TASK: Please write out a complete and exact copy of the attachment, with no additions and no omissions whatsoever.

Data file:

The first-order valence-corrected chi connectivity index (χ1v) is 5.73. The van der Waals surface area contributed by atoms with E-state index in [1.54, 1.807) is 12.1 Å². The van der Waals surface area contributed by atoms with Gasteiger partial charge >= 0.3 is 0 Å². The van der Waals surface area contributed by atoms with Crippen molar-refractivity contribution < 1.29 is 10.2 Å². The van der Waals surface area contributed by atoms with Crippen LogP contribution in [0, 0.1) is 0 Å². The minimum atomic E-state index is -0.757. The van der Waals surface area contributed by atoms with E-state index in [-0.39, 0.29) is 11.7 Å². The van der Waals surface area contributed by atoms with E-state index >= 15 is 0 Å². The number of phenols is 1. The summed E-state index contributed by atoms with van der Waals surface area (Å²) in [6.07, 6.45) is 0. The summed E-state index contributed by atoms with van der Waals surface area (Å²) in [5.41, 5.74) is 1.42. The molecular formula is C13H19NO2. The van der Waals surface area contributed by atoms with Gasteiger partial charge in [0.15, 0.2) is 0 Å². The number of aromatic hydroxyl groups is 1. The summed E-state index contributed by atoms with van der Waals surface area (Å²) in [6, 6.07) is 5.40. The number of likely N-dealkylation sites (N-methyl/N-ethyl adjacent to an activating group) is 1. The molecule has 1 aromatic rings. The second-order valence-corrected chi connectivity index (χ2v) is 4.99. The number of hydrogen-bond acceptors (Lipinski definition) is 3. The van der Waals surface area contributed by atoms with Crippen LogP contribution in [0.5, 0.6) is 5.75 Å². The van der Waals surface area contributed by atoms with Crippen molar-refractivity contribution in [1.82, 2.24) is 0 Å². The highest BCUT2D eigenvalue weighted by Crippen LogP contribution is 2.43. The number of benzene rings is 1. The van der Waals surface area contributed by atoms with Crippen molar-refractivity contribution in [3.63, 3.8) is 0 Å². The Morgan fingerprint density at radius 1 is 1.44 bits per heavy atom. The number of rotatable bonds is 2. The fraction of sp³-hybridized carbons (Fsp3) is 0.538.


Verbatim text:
The first-order valence-corrected chi connectivity index (χ1v) is 5.73. The van der Waals surface area contributed by atoms with E-state index in [1.54, 1.807) is 12.1 Å². The van der Waals surface area contributed by atoms with Gasteiger partial charge >= 0.3 is 0 Å². The van der Waals surface area contributed by atoms with Crippen molar-refractivity contribution < 1.29 is 10.2 Å². The van der Waals surface area contributed by atoms with Crippen LogP contribution in [0, 0.1) is 0 Å². The minimum atomic E-state index is -0.757. The van der Waals surface area contributed by atoms with E-state index in [-0.39, 0.29) is 11.7 Å². The van der Waals surface area contributed by atoms with E-state index >= 15 is 0 Å². The number of phenols is 1. The summed E-state index contributed by atoms with van der Waals surface area (Å²) in [6.07, 6.45) is 0. The summed E-state index contributed by atoms with van der Waals surface area (Å²) in [5.41, 5.74) is 1.42. The molecular formula is C13H19NO2. The van der Waals surface area contributed by atoms with Gasteiger partial charge in [0.15, 0.2) is 0 Å². The number of aromatic hydroxyl groups is 1. The summed E-state index contributed by atoms with van der Waals surface area (Å²) in [6, 6.07) is 5.40. The number of likely N-dealkylation sites (N-methyl/N-ethyl adjacent to an activating group) is 1. The molecule has 1 aromatic rings. The second-order valence-corrected chi connectivity index (χ2v) is 4.99. The number of hydrogen-bond acceptors (Lipinski definition) is 3. The van der Waals surface area contributed by atoms with Crippen LogP contribution in [0.5, 0.6) is 5.75 Å². The van der Waals surface area contributed by atoms with Crippen molar-refractivity contribution in [1.82, 2.24) is 0 Å². The highest BCUT2D eigenvalue weighted by Crippen LogP contribution is 2.43. The number of benzene rings is 1. The van der Waals surface area contributed by atoms with Crippen molar-refractivity contribution in [3.63, 3.8) is 0 Å². The Morgan fingerprint density at radius 1 is 1.44 bits per heavy atom. The number of rotatable bonds is 2. The fraction of sp³-hybridized carbons (Fsp3) is 0.538.